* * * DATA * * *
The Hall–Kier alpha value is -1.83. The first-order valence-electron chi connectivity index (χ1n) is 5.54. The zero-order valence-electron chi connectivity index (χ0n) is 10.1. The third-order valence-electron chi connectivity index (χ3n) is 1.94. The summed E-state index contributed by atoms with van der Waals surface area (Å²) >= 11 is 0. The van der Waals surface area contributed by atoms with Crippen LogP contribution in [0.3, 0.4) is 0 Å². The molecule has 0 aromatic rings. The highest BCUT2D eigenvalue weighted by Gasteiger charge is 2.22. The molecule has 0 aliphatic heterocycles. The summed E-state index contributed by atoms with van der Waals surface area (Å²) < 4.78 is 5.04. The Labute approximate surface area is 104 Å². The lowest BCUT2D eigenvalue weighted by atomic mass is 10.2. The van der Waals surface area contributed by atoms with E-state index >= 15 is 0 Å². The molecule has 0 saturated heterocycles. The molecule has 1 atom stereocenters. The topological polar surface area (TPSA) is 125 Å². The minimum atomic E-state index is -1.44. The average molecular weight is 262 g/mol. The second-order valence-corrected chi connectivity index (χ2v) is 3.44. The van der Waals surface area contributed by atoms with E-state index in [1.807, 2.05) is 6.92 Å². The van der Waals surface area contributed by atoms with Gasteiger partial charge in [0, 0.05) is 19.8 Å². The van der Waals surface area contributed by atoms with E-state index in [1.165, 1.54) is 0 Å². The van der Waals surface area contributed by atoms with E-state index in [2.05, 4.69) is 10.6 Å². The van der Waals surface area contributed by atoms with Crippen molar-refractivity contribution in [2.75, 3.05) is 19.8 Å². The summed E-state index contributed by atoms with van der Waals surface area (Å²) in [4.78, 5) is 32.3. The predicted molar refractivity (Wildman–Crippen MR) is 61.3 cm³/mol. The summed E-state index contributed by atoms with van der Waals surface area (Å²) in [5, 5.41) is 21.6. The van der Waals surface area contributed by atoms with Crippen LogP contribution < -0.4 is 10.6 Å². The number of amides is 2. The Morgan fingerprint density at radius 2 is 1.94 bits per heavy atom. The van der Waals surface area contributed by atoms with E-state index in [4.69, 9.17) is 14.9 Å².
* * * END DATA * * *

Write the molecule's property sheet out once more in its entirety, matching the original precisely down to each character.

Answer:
The Hall–Kier alpha value is -1.83. The first-order valence-electron chi connectivity index (χ1n) is 5.54. The zero-order valence-electron chi connectivity index (χ0n) is 10.1. The third-order valence-electron chi connectivity index (χ3n) is 1.94. The summed E-state index contributed by atoms with van der Waals surface area (Å²) >= 11 is 0. The van der Waals surface area contributed by atoms with Crippen LogP contribution in [0.3, 0.4) is 0 Å². The molecule has 0 aromatic rings. The highest BCUT2D eigenvalue weighted by Gasteiger charge is 2.22. The molecule has 0 aliphatic heterocycles. The summed E-state index contributed by atoms with van der Waals surface area (Å²) < 4.78 is 5.04. The Labute approximate surface area is 104 Å². The lowest BCUT2D eigenvalue weighted by atomic mass is 10.2. The van der Waals surface area contributed by atoms with E-state index >= 15 is 0 Å². The molecule has 0 saturated heterocycles. The molecule has 1 atom stereocenters. The topological polar surface area (TPSA) is 125 Å². The minimum atomic E-state index is -1.44. The average molecular weight is 262 g/mol. The second-order valence-corrected chi connectivity index (χ2v) is 3.44. The van der Waals surface area contributed by atoms with E-state index in [1.807, 2.05) is 6.92 Å². The van der Waals surface area contributed by atoms with Gasteiger partial charge in [0, 0.05) is 19.8 Å². The van der Waals surface area contributed by atoms with E-state index in [1.165, 1.54) is 0 Å². The van der Waals surface area contributed by atoms with E-state index in [2.05, 4.69) is 10.6 Å². The van der Waals surface area contributed by atoms with Crippen molar-refractivity contribution in [2.75, 3.05) is 19.8 Å². The summed E-state index contributed by atoms with van der Waals surface area (Å²) in [4.78, 5) is 32.3. The predicted molar refractivity (Wildman–Crippen MR) is 61.3 cm³/mol. The summed E-state index contributed by atoms with van der Waals surface area (Å²) in [5, 5.41) is 21.6. The van der Waals surface area contributed by atoms with Crippen LogP contribution < -0.4 is 10.6 Å². The number of amides is 2. The Morgan fingerprint density at radius 2 is 1.94 bits per heavy atom. The van der Waals surface area contributed by atoms with E-state index in [4.69, 9.17) is 14.9 Å².